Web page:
Strange But True: When US & German Forces Defeated the Waffen SS


The inmates broke into the weapons room but could not leave the castle. The woods surrounding them were full of Waffen SS and Gestapo.

Wars are full of strange stories and battles, but there are very few instances where German and American troops fought together in WWII.

There is one battle which is thought to be the only instance of this: the Battle for Castle Itter which occurred in May 1945 in the Austrian Alps.

Castle Itter is a fortress originally built in the 13th century and rebuilt in 1532. In 1878, the castle was renovated and eventually turned into a hotel in the early 20th century.

When the war reached Austria and the Third Reich took control, it was rented to the German government.

The use of the castle would change again in 1943 when it came under the administration of the Dachau concentration camp.

“The hotel was turned into a prison for VIP prisoners and political prisoners whom the Nazis viewed as potential bargaining chips” – from the book The Last Battle by Stephen Harding

Itter Castle. Photo by Steve J. Morgan CC BY-SA 3.0

By the end of the war, the remaining prisoners in Castle Itter were two former French prime ministers, a former general of the French army, the sister of Charles de Gaulle, and a former champion tennis player.

The prisoners were housed in converted guest bedrooms and had gardens to walk in during the day.

However, in 1945, the fortunes of Germany were changing. Food, as well as fuel, was becoming scarce.

French tennis star Jean Borotra in 1932. Borotra escaped three times, the last after volunteering to summon help in the midst of the battle. Photo by Bundesarchiv, Bild 102-10990 / CC-BY-SA 3.0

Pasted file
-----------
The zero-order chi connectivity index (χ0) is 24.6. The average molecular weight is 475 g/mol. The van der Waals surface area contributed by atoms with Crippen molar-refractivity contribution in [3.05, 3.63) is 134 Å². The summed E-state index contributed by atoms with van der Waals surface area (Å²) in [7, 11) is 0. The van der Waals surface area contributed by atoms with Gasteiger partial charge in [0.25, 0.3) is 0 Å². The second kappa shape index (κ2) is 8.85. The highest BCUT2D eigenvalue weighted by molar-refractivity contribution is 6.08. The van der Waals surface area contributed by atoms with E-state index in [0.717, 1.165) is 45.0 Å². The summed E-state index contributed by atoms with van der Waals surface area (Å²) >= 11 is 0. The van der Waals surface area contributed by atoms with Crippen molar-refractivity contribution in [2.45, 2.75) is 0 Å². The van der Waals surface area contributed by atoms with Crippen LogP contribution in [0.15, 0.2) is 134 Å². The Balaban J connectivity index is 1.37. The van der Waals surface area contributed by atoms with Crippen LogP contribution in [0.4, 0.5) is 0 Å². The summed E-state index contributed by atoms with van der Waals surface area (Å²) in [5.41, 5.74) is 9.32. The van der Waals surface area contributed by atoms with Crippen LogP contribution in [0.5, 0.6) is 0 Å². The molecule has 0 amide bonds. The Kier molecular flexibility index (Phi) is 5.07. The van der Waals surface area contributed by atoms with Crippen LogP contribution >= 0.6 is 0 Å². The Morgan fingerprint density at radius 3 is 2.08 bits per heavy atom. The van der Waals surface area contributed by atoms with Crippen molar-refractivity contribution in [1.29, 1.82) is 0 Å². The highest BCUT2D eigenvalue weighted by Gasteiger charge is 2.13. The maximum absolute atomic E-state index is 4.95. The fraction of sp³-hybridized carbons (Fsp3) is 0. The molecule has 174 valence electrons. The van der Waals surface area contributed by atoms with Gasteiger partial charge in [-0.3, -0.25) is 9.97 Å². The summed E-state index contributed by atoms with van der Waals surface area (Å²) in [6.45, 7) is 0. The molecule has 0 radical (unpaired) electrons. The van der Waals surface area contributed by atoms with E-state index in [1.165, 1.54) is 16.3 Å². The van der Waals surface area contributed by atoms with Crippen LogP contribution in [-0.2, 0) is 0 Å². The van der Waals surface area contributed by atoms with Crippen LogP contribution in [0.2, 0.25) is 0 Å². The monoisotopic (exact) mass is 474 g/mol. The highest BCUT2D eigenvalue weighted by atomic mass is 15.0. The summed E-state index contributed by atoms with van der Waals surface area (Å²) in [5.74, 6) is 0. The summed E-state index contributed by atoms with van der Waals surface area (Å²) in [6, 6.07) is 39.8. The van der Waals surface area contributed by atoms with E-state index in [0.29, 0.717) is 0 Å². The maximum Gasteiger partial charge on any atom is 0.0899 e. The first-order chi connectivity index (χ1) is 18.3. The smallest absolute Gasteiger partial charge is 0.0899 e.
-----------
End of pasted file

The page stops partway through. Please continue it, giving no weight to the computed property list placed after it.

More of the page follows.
The prisoners started to become nervous about their safety and spoke with the SS officer in charge, Sebastian Wimmer.

“Wimmer assured the prisoners that their deaths would not be compatible with German post-war interests”. – from the book The Last Battle by Stephen Harding

Wimmer said he would help them escape this plan did not come to fruition due to a constant stream of SS officers arriving at the castle. Castle Itter was turning into a way station for SS officers and their families as they fled the Allied forces.

When Eduard Weiter, the last commander of Dachau, settled into the castle with his family, the prisoners were sure it was the end.

However, Weiter was not planning their deaths as he committed suicide on May 2. The suicide prompted Wimmer to flee the castle with his wife.

The main gate at Dachau concentration camp, marked with the slogan, Arbeit macht frei.

With the commander gone, the rest of the guards in the castle left as well. By May 4, the former prisoners were all alone in the castle.

The inmates broke into the weapons room but could not leave the castle. The woods surrounding them were full of Waffen SS and Gestapo.

Two men were sent out to try and get help from the advancing American troops. One of the men, Zvonimir Cuckovic, made contact with American troops under the command of Major John T. Kramers.

The other man, Andreas Krobot, encountered Major Sepp Gangl, a German officer who was working with the Austrian resistance.

The main entrance to the castle (1979). Photo by Steve J. Morgan CC BY-SA 3.0

The assistance offered by the 103rd Infantry Division led by Kramers included a small task force with four M10 tank destroyers, three jeeps, and a truck carrying a platoon of men. But they would take time to arrive.